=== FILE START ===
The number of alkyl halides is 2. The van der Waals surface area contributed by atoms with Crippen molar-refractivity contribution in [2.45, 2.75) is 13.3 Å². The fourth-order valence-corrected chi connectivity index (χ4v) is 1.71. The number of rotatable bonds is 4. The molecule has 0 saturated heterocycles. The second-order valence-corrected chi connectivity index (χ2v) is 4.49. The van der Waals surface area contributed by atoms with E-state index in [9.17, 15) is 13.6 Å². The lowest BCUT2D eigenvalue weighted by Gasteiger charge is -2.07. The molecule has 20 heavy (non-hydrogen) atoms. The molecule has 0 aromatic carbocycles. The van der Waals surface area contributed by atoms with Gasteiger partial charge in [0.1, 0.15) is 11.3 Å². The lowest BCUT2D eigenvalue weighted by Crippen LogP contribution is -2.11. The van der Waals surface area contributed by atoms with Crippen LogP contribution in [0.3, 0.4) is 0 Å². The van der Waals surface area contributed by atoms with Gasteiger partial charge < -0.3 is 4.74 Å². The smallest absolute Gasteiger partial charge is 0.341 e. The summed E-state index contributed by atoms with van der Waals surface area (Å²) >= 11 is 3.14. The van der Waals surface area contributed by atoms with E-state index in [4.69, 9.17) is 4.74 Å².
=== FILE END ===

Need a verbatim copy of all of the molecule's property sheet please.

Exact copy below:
The number of alkyl halides is 2. The van der Waals surface area contributed by atoms with Crippen molar-refractivity contribution in [2.45, 2.75) is 13.3 Å². The fourth-order valence-corrected chi connectivity index (χ4v) is 1.71. The number of rotatable bonds is 4. The molecule has 0 saturated heterocycles. The second-order valence-corrected chi connectivity index (χ2v) is 4.49. The van der Waals surface area contributed by atoms with E-state index in [9.17, 15) is 13.6 Å². The lowest BCUT2D eigenvalue weighted by Gasteiger charge is -2.07. The molecule has 20 heavy (non-hydrogen) atoms. The molecule has 0 aromatic carbocycles. The van der Waals surface area contributed by atoms with Gasteiger partial charge in [0.1, 0.15) is 11.3 Å². The lowest BCUT2D eigenvalue weighted by Crippen LogP contribution is -2.11. The van der Waals surface area contributed by atoms with Crippen LogP contribution in [0.3, 0.4) is 0 Å². The van der Waals surface area contributed by atoms with Gasteiger partial charge < -0.3 is 4.74 Å². The smallest absolute Gasteiger partial charge is 0.341 e. The summed E-state index contributed by atoms with van der Waals surface area (Å²) >= 11 is 3.14. The van der Waals surface area contributed by atoms with E-state index in [4.69, 9.17) is 4.74 Å².